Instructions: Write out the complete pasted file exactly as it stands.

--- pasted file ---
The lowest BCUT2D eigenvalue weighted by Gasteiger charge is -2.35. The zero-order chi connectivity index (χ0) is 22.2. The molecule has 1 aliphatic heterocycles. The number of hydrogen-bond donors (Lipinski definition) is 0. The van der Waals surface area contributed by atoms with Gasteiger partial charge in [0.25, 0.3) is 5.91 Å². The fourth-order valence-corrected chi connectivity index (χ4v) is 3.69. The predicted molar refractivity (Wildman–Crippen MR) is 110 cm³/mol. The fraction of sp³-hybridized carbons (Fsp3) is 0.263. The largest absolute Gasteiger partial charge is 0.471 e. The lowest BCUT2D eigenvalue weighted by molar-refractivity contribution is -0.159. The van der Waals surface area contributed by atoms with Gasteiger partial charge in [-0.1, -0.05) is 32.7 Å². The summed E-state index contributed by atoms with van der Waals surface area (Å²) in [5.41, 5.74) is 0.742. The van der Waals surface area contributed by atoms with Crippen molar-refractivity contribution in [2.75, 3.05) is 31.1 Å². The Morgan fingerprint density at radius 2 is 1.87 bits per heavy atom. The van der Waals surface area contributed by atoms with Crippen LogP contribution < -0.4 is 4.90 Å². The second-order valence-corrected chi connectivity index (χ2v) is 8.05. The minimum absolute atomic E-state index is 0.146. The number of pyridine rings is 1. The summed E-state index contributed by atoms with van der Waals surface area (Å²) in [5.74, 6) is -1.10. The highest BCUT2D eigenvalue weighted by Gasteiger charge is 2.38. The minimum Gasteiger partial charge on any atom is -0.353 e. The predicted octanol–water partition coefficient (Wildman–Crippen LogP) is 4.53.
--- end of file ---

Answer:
The lowest BCUT2D eigenvalue weighted by Gasteiger charge is -2.35. The zero-order chi connectivity index (χ0) is 22.2. The molecule has 1 aliphatic heterocycles. The number of hydrogen-bond donors (Lipinski definition) is 0. The van der Waals surface area contributed by atoms with Gasteiger partial charge in [0.25, 0.3) is 5.91 Å². The fourth-order valence-corrected chi connectivity index (χ4v) is 3.69. The predicted molar refractivity (Wildman–Crippen MR) is 110 cm³/mol. The fraction of sp³-hybridized carbons (Fsp3) is 0.263. The largest absolute Gasteiger partial charge is 0.471 e. The lowest BCUT2D eigenvalue weighted by molar-refractivity contribution is -0.159. The van der Waals surface area contributed by atoms with Gasteiger partial charge in [-0.1, -0.05) is 32.7 Å². The summed E-state index contributed by atoms with van der Waals surface area (Å²) in [5.41, 5.74) is 0.742. The van der Waals surface area contributed by atoms with Crippen molar-refractivity contribution in [2.75, 3.05) is 31.1 Å². The Morgan fingerprint density at radius 2 is 1.87 bits per heavy atom. The van der Waals surface area contributed by atoms with Crippen LogP contribution < -0.4 is 4.90 Å². The second-order valence-corrected chi connectivity index (χ2v) is 8.05. The minimum absolute atomic E-state index is 0.146. The number of pyridine rings is 1. The summed E-state index contributed by atoms with van der Waals surface area (Å²) in [5.74, 6) is -1.10. The highest BCUT2D eigenvalue weighted by Gasteiger charge is 2.38. The minimum Gasteiger partial charge on any atom is -0.353 e. The predicted octanol–water partition coefficient (Wildman–Crippen LogP) is 4.53.